Following the Agassi collection which is anticipated in May, some friends of Joe and his colleague Ian Jarvie are compiling a collection for Ian.
My contribution will explore the implications and application of the social turn which Jarvie identified in Popper’s first published work between 1935 to 1945. What does this mean for Popperian exegesis and what sort of program is required to consolidate and extend Jarvie’s insights? What reactions followed The Republic of Science, what manner of criticism and commentary has been published and what work has been done along the same lines.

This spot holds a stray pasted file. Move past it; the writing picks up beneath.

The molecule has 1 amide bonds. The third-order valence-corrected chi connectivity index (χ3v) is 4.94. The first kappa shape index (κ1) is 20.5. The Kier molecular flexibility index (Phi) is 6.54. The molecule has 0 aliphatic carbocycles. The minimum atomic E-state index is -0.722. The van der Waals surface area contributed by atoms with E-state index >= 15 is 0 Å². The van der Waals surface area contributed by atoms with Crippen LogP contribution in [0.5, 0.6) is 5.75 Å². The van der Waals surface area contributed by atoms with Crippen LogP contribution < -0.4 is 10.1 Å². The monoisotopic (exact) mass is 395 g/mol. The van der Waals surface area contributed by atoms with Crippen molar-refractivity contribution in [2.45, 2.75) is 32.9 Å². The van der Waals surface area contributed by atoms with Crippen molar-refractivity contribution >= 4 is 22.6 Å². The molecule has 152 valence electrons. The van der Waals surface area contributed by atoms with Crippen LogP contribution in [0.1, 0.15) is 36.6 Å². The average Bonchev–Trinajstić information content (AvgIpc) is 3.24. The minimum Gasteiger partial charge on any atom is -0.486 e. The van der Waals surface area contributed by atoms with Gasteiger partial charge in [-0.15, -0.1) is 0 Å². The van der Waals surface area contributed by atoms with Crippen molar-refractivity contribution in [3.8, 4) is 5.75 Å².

I will suggest that the “rules of the game” approach is a unifying feature of Popper’s work in science and politics, and a shared feature of Popper and Hayek’s approach to politics and social reform. It could have led to a shared program with Wittgenstein and his followers if they had used his “games” idea in a critical and problem-solving approach to genuine issues in philosophy and the world outside the window.
This is a very uncritical commentary on The Republic of Science.